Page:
BIRMINGHAM, Ala. — TransComply and Iron Apple announced today that they would be working together to provide compliance training and solutions that help motor carriers and brokers comply with the U.S. Food and Drug Administration (FDA) Sanitary Transportation of Human and Animal Food (STF) rule.
FDA’s STF rule is one of several major regulations stemming from the Food Safety Modernization Act (FSMA). Carriers with more than $27.5 million in annual revenue were required to comply as of April 6, and all other carriers with more than $500,000 in revenue must comply by April 6, 2018.
Under the companies’ agreement, TransComply and Iron Apple will consult on the development of complementary services to carriers and brokers that transport perishable food regulated by FSMA. In addition, the UFSTP program will inform program applicants and prospects regarding Iron Apple’s solutions to help carriers comply with the various requirements of the FDA rule related to training; record keeping; equipment and operational management; trailer cleanliness; and temperature control. Iron Apple also offers a third-party verification and audit solution for carriers. Likewise, Iron Apple will inform and promote the benefits of participating in the UFSTP program, a privately managed registry of carriers that have committed contractually to comply with the applicable requirements of the FDA rule.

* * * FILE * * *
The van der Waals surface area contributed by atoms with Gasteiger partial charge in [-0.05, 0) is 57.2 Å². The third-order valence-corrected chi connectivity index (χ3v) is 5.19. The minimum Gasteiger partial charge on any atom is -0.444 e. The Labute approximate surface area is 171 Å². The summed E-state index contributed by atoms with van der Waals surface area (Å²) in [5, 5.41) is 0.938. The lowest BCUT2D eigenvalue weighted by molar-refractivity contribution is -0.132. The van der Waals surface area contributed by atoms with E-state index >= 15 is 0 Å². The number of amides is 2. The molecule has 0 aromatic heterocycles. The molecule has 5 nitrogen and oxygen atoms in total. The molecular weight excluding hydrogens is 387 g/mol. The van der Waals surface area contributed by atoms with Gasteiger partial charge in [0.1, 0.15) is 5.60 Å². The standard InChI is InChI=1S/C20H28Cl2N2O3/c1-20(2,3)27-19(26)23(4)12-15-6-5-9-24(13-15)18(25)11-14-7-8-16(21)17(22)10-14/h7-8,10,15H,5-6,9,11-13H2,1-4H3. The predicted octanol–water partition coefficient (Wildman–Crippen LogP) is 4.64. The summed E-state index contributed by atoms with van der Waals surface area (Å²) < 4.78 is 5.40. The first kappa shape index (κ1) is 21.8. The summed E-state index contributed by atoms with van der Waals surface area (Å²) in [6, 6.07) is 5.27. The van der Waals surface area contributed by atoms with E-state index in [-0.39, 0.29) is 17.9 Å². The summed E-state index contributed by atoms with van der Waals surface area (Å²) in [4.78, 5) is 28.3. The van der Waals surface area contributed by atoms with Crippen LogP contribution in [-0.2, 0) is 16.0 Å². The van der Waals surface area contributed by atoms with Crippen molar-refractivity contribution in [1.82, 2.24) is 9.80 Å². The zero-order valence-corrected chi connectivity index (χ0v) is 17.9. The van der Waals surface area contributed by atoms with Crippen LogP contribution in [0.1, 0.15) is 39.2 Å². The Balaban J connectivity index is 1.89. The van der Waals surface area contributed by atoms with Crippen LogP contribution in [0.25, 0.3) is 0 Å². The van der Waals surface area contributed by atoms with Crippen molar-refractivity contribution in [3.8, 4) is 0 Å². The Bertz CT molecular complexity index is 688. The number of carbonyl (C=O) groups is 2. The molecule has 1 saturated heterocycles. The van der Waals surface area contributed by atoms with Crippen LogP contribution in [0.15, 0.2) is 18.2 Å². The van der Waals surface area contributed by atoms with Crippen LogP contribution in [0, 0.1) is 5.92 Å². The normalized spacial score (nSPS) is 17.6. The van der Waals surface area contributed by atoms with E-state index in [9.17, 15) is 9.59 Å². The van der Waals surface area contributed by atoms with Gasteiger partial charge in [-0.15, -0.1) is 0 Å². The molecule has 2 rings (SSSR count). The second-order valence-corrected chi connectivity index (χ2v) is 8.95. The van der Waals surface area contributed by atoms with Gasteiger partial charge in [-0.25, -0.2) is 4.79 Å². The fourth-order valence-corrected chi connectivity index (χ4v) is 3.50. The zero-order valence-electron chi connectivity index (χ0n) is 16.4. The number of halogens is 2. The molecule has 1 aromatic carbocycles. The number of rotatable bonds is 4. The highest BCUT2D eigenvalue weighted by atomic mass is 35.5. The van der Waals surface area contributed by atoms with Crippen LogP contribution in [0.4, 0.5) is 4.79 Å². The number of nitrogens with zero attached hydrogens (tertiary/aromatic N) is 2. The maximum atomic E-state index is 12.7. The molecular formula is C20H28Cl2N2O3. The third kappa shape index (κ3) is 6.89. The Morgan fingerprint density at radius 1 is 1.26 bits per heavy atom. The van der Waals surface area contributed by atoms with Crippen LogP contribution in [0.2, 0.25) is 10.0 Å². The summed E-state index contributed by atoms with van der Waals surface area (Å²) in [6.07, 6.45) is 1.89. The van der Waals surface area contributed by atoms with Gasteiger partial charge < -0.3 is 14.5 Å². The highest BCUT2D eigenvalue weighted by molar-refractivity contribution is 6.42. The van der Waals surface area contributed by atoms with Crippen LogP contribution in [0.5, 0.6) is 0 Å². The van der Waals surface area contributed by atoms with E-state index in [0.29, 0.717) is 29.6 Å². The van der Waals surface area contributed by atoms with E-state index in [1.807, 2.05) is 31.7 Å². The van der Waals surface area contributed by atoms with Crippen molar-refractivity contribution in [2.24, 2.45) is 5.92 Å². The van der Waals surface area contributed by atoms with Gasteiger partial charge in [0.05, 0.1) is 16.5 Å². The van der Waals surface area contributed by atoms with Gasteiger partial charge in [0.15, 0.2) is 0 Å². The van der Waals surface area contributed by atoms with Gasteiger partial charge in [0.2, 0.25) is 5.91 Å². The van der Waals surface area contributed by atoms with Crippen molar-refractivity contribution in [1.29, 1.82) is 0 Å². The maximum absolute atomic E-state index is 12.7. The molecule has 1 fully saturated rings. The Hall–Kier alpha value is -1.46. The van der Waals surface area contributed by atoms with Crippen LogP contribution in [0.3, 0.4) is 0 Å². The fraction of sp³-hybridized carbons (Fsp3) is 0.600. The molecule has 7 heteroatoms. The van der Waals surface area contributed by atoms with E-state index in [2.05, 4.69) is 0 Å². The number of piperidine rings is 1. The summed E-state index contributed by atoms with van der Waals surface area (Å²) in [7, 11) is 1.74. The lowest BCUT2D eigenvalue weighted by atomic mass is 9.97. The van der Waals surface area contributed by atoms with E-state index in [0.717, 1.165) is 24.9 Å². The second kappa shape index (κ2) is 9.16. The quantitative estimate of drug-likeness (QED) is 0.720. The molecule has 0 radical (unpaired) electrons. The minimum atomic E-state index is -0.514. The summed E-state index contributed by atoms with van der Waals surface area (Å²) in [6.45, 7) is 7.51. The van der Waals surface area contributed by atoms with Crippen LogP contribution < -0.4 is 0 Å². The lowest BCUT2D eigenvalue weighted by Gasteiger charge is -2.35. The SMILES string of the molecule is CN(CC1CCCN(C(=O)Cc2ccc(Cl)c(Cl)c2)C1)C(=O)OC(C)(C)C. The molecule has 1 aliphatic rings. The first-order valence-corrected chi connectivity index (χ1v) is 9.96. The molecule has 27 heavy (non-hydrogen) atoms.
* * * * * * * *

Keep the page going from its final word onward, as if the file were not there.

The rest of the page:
“We are impressed with Iron Apple’s expertise in food safety practices specific to transportation and view the company’s training and compliance offerings as sound options for UFSTP applicants if they need help implementing the various requirements of the FDA rule and the UFSTP,” said Avery Vise, president of TransComply.
“We are very much looking forward to working with TransComply, the cooperation between the services offered is aimed directly at motor carriers and brokers,” said Hugh Latimer, COO of Iron Apple International. “This shared partnership will really help provide an overall solution for both carriers and brokers, especially the companies who previously have not been required to have their own food safety standards in place.”